When I was a wee tad, apparently one of my favorite TV programs was Captain Midnight, about a daring hero who led a mysterious government group known as the Secret Squadron. I say apparently because I was very small, and I don't remember much about it at all, except that it was sponsored by Ovaltine. Captain Midnight had earlier been both a radio and silver screen serial hero before making the move to the small screen. I'm sure he was just as good with his fists as he was flying a plane.
Which leads me to Captain Midnight's filmic heir, Sky Captain and the World of Tomorrow, which I saw on Sunday. Boy, was this movie fun to watch. It is a rip-roaring adventure featuring just about every single technological marvel that ever appeared in the pages of Popular Science back in the thirties and forties. I enjoyed the hell out of it. That is, as long as I didn't think too hard about it, because there are plot holes big enough to drive a giant robot through. Unfortunately, I had a ninety minute drive home in which to think about it, so here are some things I liked, and some things that bugged.
- It is a very funny movie. The final joke had me laughing out loud, as did the scenes of them flying over terrain with latitude and longitude lines conveniently painted on the landscape.
- "Totenkopf" is German for "dead head."
- Do they really think one guy holding onto a rope (or even several guys) is going to keep the Hindenberg III steady while the passengers disembark? And why did the American dirigibles burn so readily? The Americans always used helium for balloons. The reason the Germans had to use hydrogen in their zeppelins was because the Americans wouldn't sell Hitler any helium.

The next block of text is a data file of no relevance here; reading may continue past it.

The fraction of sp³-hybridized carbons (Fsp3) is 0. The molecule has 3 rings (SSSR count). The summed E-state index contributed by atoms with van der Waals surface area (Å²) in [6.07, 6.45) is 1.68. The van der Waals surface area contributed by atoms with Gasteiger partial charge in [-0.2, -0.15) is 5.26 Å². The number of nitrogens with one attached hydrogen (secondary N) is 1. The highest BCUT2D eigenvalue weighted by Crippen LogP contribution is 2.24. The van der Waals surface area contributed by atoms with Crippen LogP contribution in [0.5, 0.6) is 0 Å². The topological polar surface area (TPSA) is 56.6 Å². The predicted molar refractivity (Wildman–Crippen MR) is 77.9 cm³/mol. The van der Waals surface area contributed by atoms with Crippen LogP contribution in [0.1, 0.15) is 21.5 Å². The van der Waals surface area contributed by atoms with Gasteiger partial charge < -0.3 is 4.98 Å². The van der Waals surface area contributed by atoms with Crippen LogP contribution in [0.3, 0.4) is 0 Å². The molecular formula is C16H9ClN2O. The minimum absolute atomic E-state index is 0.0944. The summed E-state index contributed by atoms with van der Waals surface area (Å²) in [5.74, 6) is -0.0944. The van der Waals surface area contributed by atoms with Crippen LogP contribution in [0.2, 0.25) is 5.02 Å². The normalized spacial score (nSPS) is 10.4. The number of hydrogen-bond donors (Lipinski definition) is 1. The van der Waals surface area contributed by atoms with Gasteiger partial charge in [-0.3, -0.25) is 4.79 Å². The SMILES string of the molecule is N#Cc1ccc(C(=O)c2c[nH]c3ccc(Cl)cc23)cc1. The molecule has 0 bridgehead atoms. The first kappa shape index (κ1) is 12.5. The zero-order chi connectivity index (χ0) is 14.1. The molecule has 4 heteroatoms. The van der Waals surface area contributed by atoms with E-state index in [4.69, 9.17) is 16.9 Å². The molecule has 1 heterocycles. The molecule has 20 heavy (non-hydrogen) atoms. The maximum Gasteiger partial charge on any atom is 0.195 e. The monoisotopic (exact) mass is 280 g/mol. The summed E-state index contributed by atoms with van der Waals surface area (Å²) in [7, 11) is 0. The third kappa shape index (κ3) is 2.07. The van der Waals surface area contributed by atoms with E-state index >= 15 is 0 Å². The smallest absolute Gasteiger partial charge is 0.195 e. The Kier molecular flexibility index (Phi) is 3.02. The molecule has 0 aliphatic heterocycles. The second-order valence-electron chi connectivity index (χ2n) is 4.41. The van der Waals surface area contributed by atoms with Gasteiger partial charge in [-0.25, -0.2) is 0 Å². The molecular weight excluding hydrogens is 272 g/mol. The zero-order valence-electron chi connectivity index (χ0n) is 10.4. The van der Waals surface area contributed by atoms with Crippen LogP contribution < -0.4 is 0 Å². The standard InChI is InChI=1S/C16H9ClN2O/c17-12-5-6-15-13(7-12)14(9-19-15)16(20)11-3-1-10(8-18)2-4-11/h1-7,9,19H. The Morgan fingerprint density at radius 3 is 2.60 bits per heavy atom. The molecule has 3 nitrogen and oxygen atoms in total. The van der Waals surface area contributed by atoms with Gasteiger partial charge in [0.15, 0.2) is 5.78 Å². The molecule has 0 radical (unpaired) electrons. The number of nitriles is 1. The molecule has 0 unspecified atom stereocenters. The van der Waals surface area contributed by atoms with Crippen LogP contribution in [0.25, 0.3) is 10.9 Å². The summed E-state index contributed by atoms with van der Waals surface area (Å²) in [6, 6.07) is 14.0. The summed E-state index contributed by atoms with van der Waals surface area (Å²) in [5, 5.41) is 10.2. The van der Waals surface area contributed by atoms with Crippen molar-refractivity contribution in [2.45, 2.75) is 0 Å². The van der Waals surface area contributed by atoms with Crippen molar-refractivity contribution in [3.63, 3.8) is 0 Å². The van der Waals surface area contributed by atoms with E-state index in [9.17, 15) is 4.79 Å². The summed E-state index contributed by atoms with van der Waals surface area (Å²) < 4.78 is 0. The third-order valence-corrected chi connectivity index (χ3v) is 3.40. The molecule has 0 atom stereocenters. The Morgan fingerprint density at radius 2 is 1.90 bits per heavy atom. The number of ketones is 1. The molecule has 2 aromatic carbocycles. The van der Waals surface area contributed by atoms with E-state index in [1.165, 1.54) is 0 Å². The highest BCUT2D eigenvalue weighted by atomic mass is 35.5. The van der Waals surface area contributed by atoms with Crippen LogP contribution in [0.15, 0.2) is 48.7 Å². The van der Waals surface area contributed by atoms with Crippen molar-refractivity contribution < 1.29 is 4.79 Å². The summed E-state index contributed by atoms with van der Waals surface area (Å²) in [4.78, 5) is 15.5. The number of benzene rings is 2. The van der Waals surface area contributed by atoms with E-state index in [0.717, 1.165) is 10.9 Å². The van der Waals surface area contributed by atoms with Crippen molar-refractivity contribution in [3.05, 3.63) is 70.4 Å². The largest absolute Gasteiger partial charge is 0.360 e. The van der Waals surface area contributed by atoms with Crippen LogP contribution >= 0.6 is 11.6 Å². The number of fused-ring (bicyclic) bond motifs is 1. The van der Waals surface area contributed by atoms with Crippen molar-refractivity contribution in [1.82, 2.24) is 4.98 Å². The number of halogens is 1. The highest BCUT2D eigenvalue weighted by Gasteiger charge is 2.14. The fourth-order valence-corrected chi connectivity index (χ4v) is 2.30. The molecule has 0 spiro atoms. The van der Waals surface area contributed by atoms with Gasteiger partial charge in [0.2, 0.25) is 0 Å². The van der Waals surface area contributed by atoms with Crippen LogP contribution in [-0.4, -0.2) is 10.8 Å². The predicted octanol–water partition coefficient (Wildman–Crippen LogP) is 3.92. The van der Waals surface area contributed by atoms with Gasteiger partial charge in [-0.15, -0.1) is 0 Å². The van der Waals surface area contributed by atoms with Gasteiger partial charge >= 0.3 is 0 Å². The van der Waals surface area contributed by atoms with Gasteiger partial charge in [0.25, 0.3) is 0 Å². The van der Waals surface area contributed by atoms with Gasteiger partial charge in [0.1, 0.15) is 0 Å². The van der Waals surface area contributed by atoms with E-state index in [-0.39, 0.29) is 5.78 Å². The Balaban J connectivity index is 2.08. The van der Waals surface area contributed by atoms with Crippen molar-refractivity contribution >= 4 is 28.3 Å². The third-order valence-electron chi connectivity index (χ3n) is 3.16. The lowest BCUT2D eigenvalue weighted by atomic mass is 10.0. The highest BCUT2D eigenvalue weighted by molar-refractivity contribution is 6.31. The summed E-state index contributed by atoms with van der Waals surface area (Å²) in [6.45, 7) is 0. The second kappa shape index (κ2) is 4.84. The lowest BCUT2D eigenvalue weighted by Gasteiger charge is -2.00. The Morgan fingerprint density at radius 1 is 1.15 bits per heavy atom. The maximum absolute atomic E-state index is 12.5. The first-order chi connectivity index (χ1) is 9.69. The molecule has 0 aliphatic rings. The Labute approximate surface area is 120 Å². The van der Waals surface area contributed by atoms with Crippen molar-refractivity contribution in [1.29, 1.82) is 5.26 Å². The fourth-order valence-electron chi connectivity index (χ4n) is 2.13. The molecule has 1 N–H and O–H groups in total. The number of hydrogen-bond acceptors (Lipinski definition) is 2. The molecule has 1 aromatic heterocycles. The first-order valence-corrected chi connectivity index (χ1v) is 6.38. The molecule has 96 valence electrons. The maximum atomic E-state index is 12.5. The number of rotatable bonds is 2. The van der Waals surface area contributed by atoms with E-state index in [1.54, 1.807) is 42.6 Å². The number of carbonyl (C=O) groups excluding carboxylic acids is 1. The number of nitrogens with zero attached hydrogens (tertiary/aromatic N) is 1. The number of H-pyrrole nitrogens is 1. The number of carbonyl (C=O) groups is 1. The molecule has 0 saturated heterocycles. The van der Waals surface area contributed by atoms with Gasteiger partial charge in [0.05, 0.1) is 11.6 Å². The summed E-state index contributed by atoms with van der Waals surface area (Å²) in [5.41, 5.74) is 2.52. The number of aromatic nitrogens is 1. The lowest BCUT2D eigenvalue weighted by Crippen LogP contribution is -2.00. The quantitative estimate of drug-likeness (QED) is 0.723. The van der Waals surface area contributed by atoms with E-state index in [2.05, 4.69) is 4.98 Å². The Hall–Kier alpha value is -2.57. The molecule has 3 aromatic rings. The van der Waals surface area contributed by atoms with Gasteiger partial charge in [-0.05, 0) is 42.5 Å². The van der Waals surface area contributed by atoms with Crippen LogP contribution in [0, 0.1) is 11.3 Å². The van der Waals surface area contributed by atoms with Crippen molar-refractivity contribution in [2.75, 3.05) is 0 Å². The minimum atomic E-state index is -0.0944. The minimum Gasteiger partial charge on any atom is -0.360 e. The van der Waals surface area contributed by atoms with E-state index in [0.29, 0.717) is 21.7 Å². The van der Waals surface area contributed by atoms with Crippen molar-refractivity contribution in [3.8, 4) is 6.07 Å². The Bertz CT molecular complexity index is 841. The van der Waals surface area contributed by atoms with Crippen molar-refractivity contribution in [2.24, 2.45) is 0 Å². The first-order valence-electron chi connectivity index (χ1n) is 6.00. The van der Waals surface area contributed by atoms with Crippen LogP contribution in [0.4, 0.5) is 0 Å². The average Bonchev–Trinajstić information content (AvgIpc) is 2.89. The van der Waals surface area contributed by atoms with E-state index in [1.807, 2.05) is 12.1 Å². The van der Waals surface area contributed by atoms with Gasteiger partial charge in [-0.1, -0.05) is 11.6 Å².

- When our intrepid heroes woke up in Shangri-La, I half expected Hugo Weaving to walk in and say "Welcome to Rivendell."
- There are so many references of one sort or another to other films. You can start with Indiana Jones. S.C. lands his plane in a very Dagobah-like swamp, complete with lurking creature in the water. The Titanic and the Venture (from King Kong) show up in the underwater scenes. I was even thinking Tora, Tora, Tora as the flying robots were destroying all those P-40s so conveniently parked wing-to-wing at the secret base.
- Shouldn't secret bases be, you know, secret? Polly knows where Sky Captain's base is, which means it's probably shown up as a ten page story in the Chronicle's Sunday supplement at some point, which is probably where the robots got the information they used to plan their attack. Plus, Polly's able to just show up in Joe's office. Is there no security there at all?
- After the attack on the base, Joe lands his plane at the base while the robots are still there. It's the dumbest thing he does in the whole movie (well, except for choosing Polly over Frankie), and really, there's no reason he couldn't have waited until it was safe.
- Another WTF moment was when Joe and Polly break into Totenkopf's hideout, are surrounded by robots, and then are rescued by Dex, the guy they came to rescue in the first place. What's he doing running around loose?